Question: PCA in a RNA seq analysis
gravatar for Mozart
11 months ago by
Mozart50 wrote:

Hi everyone, I am trying to understand a bit deeper what actually a PCA plot means in a more practical way. So please don't link me any kind of explanation...I am just trying to make myself clear on a personal exercise.

rna-seq pca • 4.1k views
ADD COMMENTlink modified 7 months ago • written 11 months ago by Mozart50

Cold you rephrase your question please ? It is not clear what is the aim of your question..

ADD REPLYlink written 11 months ago by Nicolas Rosewick6.7k

Samples are not segregating according to the defined condition (A/B). MF1_S1 seems to be very different than whatever is going on with the rest of the bunch.

ADD REPLYlink written 11 months ago by genomax57k
gravatar for Kevin Blighe
11 months ago by
Kevin Blighe30k
Republic of Ireland
Kevin Blighe30k wrote:

Apologies, I couldn't resist as PCA is a strong interest of mine.

Your terminology is incorrect. That is not a 'PCA plot' - it's a bi-plot comparing the eigenvalues of eigenvector (PC) 1 versus those of eigenvector (PC) 2. There will be more eigenvectors in your dataset at which you should additionally look.

Intro to PCA

PCA is a very powerful technique and can have much utility if you can get a grasp of it and what it means. It was initially developed to analyse large volumes of data in order to tease out the differences/relationships between the logical entities being analysed (for example, a data-set consisting of a large number of samples, each with their own data points/variables). It extracts the fundamental structure of the data without the need to build any model to represent it. This ‘summary’ of the data is arrived at through a process of reduction that transforms the large number of variables into a lesser number that are uncorrelated (i.e. the ‘principal components'), whilst at the same time being capable of easy interpretation on the original data.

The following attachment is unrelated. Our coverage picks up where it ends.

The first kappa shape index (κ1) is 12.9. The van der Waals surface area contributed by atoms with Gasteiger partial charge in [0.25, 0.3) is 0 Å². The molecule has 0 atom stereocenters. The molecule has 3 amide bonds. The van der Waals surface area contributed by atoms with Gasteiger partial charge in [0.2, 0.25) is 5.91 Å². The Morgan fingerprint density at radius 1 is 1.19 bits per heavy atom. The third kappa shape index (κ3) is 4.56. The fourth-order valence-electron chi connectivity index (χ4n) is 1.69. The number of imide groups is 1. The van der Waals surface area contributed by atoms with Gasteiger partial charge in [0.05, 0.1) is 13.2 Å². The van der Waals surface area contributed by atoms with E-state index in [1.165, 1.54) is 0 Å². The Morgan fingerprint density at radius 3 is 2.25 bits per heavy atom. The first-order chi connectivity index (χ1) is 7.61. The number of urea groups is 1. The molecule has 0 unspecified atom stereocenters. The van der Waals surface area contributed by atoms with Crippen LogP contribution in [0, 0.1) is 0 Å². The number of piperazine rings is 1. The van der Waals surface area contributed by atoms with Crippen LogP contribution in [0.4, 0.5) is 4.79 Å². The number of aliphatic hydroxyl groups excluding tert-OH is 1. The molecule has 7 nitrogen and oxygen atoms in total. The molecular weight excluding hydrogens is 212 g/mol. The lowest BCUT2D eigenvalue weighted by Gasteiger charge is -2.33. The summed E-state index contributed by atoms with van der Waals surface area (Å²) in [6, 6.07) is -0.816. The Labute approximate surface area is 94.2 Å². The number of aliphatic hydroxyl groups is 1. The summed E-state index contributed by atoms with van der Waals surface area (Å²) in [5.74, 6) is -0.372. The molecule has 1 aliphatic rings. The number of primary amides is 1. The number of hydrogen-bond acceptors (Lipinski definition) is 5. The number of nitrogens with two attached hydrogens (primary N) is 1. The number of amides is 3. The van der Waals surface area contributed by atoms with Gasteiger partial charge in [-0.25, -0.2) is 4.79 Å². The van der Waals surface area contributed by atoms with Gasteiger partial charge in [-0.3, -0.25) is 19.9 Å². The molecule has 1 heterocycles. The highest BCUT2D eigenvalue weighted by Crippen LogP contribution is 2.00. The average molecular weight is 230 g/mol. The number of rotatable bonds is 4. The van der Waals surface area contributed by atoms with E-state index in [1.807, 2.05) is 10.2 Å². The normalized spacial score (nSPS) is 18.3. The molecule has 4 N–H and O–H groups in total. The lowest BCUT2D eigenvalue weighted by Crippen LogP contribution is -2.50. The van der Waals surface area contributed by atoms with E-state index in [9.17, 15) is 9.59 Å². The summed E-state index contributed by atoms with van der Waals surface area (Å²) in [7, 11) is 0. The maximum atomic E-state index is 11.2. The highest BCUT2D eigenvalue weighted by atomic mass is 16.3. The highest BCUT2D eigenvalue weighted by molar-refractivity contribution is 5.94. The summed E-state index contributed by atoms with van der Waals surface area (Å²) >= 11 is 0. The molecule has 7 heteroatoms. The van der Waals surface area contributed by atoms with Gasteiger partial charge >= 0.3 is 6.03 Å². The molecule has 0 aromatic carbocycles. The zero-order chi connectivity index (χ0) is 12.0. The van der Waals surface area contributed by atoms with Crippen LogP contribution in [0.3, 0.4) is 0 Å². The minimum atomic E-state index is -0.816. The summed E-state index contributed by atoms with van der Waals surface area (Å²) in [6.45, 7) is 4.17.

[Source: my own crumby manuscript:]

The formulae and variance

The formulae to derive the eigenvectors and their associated eigenvalues are fundamentally based on variance. Thus, what PCA is summarising in your dataset is variance. The eigenvectors are then ordered based on how much variance they explain in your dataset. PC1 / eigenvector 1 will always explain the most variance due to this ordering of the PCs. Thus, as to which genomax has correctly pointed in his comment above, the largest source of variation in your dataset is between MF1_S1 and the other samples, for whatever reasons we are not to know.

The variance explained by each eigenvector/PC is represented by a Scree plot. The variance of all PCs will sum to 100% - PCA will extract every ounce of variation that exists in your dataset


What does this mean practically?

Practically, if you look at the derived eigenvalues for your PC1, you'll first notice that each gene/transcript/variable has been assigned a value... a weighting that allows us to infer the gene's importance in relation to PC1, and, thus, its importance in relation to the source of variation between MF1_S1 and your other samples.

In your example, it looks like you're using DESeq2's in built function to build the bi-plot. Don't use that. Instead use the prcomp() function in R and then take a look at your eigenvectors and eigenvalues, which will be stored in a variable called 'x', e.g., prcomp(MyData)$x